In its written reasons for judgment, the trial court found that Ms. Avery “had completed a comprehensive review of the company[,] which included her review of similar situated companies, the bank statements and tax information for the company, including the revenue history for the last five years.” The trial court also found Ms. Avery's testimony “very [informative] and enlightening regarding the methodology and analysis regarding her valuation” of Stockton Paint Company. The trial court further found that, despite Mr. Stockton's testimony that the “company was a one-man show with only his son as a consistent employee, the evidence suggest[ed] otherwise.” Therefore, based on the testimony of Ms. Avery and the other evidence, the trial court found that Stockton Paint Company had a fair market value of $202,000.00, and it allocated that asset to Mr. Stockton.
Based on our review of the record and the evidence at trial, we find the trial court's factual finding that Stockton Paint Company had a value of $202,000.00 to be reasonably supported by the record, particularly the testimony of Ms. Avery and, as such, it is not manifestly erroneous. While Mr. Stockton obviously disagreed with Ms. Avery's opinion and the method that she used to place a value on the business, the trial court's decision to credit the testimony of Ms. Avery over that of Mr. Stockton was not manifestly erroneous. Indeed, the trier of fact is free to accept or reject the testimony of any witness, and further, its reasonable evaluations of credibility and reasonable inferences of fact should not be disturbed on review. Berthelot, 254 So.3d at 806-807 and 809. Likewise, considering all of the evidence regarding the nature of Stockton Paint Company, how it was run during the marriage by Mr. Stockton, and the circumstances of the parties, we cannot say that the trial court's decision to allocate that asset to Mr. Stockton was an abuse of its vast discretion.
Next, with respect to the valuation and/or allocation of community movables that were in the matrimonial domicile prior to it being sold, Mr. Stockton contends that the trial court should have assessed Ms. Stockton with the value of those movables since she unilaterally disposed of them. The community movables that Mr. Stockton claims that the trial court should have included were approximately fifty items, which were essentially household and personal items such as workout equipment, dishes, pots and pans, used television sets and other appliances. The trial court noted, in its reasons for judgment, that the parties disagreed about the value of the household items, furniture and movables, and that the majority of the values that the parties placed on their detailed descriptive list were “their own guess as to the value of the respective items.” The trial court noted that “[i]n addition to the inherent lack of evidence regarding the valu[e] of these items,” the evidence revealed that following the sale of the matrimonial domicile, Ms. Stockton knew that they had approximately thirty days in which to vacate the home and to allocate the household items acquired during the parties’ marriage. The trial court further noted that Ms. Stockton testified that she sent Mr. Stockton a proposal regarding the division of the movables and she also provided him with several dates and times wherein he could retrieve any items from the home. Mr. Stockton testified that he did not agree with Ms. Stockton's allocation of the community movables or her demands as to when he could access the former matrimonial domicile. Therefore, he never went to the matrimonial domicile to retrieve any items. According to Ms. Stockton, because she had to vacate the matrimonial domicile and had nowhere to store items remaining in the home, she had to donate the items. The trial court, noting that Mr. Stockton failed to make arrangements to remove any of the community movables, but was claiming, at trial, that those movables had significant value, declined to value those items, finding that had Mr. Stockton or Ms. Stockton believed those items had any inherent value, they would have made arrangements to preserve those items prior to the sale of the matrimonial domicile.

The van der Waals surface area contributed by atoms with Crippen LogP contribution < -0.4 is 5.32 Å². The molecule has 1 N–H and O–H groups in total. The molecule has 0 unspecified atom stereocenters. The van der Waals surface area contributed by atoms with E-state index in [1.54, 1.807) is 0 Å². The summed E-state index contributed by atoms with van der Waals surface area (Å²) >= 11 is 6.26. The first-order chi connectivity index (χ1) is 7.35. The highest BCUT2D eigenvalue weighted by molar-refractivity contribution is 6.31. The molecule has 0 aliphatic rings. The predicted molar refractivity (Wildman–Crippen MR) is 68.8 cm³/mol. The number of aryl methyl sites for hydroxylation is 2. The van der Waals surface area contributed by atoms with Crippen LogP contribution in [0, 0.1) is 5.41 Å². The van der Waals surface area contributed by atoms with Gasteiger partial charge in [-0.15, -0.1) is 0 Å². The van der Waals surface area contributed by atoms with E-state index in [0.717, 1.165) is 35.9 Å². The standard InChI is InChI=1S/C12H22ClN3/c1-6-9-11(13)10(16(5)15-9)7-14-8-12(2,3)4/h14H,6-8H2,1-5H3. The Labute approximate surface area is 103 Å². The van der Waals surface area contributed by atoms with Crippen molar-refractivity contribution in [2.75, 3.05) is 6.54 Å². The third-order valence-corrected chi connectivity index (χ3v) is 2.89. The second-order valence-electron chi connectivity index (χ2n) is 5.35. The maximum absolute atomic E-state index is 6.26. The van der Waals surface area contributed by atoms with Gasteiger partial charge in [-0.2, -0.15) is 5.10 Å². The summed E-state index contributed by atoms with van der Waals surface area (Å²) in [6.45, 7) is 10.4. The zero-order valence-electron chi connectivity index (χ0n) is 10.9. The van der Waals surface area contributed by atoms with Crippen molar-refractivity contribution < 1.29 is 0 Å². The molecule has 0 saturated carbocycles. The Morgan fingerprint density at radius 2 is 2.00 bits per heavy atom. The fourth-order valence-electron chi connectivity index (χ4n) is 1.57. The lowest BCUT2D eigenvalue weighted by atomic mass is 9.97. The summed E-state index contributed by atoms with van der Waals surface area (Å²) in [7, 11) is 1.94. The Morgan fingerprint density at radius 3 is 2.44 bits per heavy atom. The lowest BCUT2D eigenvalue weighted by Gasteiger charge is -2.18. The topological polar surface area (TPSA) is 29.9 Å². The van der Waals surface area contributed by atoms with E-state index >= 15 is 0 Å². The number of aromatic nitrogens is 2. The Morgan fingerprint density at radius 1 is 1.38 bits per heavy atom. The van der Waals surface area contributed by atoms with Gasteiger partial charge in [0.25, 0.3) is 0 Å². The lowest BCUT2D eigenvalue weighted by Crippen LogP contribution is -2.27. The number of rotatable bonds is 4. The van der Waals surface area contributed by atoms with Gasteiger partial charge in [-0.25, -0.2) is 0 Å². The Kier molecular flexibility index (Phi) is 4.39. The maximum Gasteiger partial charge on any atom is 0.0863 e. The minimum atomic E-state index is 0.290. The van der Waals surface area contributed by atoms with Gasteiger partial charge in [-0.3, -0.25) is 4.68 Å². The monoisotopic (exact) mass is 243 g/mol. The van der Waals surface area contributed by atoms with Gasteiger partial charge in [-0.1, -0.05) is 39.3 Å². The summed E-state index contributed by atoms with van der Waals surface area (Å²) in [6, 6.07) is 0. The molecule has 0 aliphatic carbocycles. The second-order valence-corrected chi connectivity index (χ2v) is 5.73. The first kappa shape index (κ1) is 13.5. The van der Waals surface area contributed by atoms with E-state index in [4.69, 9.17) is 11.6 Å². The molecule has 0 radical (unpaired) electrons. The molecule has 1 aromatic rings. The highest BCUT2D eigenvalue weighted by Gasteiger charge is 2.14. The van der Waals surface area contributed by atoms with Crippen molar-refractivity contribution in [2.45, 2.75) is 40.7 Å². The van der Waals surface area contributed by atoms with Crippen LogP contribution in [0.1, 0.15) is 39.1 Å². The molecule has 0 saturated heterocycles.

Based on our review of the record, including the lack of evidence establishing any value of those community movables, household items, or personal items, we find no error in the trial court's factual finding that those movable had no value nor in its decision not to allocate those items.
Next, with respect to reimbursement claims, Mr. Stockton challenges the trial court's decision to award Ms. Stockton reimbursement for community funds that were used to acquire and improve a camp that was Mr. Stockton's separate property, which, although destroyed by Hurricane Ida, was insured. Mr. Stockton's testimony revealed that he used $70,000.00 in community funds to acquire this camp and that he spent an additional “15, 20 thousand” in community funds to improve that camp. Based on this testimony, the trial court awarded Ms. Stockton reimbursement in the amount of $45,000.00 or one-half of $90,000.00 ($70,000.00 + $20,000.00).